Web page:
How to find your blind spots
Some great insights to improve your skills, with a developer’s perspective of “debugging”. "
reaching the next level in a skill usually means adding one or two new minigames to your arsenal […] In contrast, I find that most people think that the path to improvement lies solely in building upon minigames they know." Intriguing.
Innovating with purpose: How passion activities in the workplace lead to revealing solutions
I always love blog posts that share experiences instead of blog posts that share unproven ideas. Some great ideas about developer happiness, productivity, innovation, and a lever for employer branding.
You should take more screenshots
This is about personal computer use and storing history in screenshots. But I found it tremendously useful as a CTO to create screenshots from the website every month automatically with a tool. It’s very useful to go back a year and see how the website looked back then. Either in feature discussions or in learning what works and what doesn’t. One of the easy practices you can start right now.
The Real Value of Middle Managers
“Middle managers, it turns out, make valuable contributions to the realization of radical change at a company—contributions that go largely unrecognized by most senior executives.”
In Praise of Middle Managers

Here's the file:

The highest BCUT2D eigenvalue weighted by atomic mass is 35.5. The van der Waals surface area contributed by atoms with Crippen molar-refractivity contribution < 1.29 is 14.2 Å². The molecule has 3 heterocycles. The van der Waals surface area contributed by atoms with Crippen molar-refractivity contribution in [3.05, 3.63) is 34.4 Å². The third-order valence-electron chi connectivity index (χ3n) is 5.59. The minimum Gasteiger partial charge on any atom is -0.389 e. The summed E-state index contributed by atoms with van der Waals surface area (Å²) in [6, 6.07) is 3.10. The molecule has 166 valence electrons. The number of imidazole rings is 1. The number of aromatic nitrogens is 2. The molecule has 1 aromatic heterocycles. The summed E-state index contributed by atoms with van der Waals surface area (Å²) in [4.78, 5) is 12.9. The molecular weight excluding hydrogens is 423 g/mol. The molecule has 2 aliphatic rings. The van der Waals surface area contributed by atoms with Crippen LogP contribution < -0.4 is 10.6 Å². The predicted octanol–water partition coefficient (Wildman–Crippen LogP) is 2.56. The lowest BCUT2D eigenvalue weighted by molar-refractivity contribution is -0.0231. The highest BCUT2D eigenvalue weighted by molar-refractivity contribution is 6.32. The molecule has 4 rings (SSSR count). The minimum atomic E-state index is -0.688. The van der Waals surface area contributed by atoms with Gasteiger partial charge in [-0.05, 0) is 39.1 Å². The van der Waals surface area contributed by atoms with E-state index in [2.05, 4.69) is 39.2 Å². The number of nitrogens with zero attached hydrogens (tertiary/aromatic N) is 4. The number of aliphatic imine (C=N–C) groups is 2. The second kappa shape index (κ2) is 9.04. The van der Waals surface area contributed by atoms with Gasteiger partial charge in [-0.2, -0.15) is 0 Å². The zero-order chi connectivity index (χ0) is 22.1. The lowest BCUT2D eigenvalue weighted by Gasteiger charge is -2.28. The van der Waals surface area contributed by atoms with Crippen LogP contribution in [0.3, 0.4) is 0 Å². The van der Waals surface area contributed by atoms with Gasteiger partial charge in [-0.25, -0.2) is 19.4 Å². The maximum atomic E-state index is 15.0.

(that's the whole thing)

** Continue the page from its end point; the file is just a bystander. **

Many of my coachees struggle because they don’t have middle managers, aka team leads. There are no people they can discuss things with, there are no people they can delegate to, and there are no people as multipliers moving the department in a new direction. I do think middle managers are crucial, as does the author of the article “In my 20 years of being one and then researching them, however, I have developed a great respect for middle managers” with the idea of “It is time to reunite leadership and management in one concept and recognize middle managers as connecting leaders.”
The Python Paradox
Python is the new Java. “And people don’t learn Python because it will get them a job; they learn it because they genuinely like to program and aren’t satisfied with the languages they already know.” I guess Rust is the new Python. I am not a fan of Paul Graham on programming languages, especially his thoughts on Lisp, but I did experience this with Elixir.
Grokking Big Unfamiliar Codebases
You grow and you grow and you grow and then you have a large code base. Perhaps not as large as some that I’ve worked with, millions of LOC, but large. How do new developers deal with your large code base? I do think this is a good guide for them - and therefore useful for all of you. The faster they onboard, the faster they are productive and the sooner your other developers are back to developing.
Slack is the opposite of organizational memory
I’m no fan of Slack, and this author is neither, for mostly the same reasons. But if you use Slack, it’s a tool, define proper usage (and be aware that it reduces your developer’s productivity and is unsuited for your managerial communication)
How Likely is Losing a Google Account?
A deeper look at why Google locks out people. And with many startups on Google Cloud, this seems very relevant. I’m sure the same is true for Amazon and AWS. You do have a backup plan if they lock you out, don’t you?
The Career-Changing Impact of Mentorship
As a coach, I agree. Get a mentor. And though my coaching is called coaching, it usually starts with mentoring - learning skills and insights.
What we look for in a resume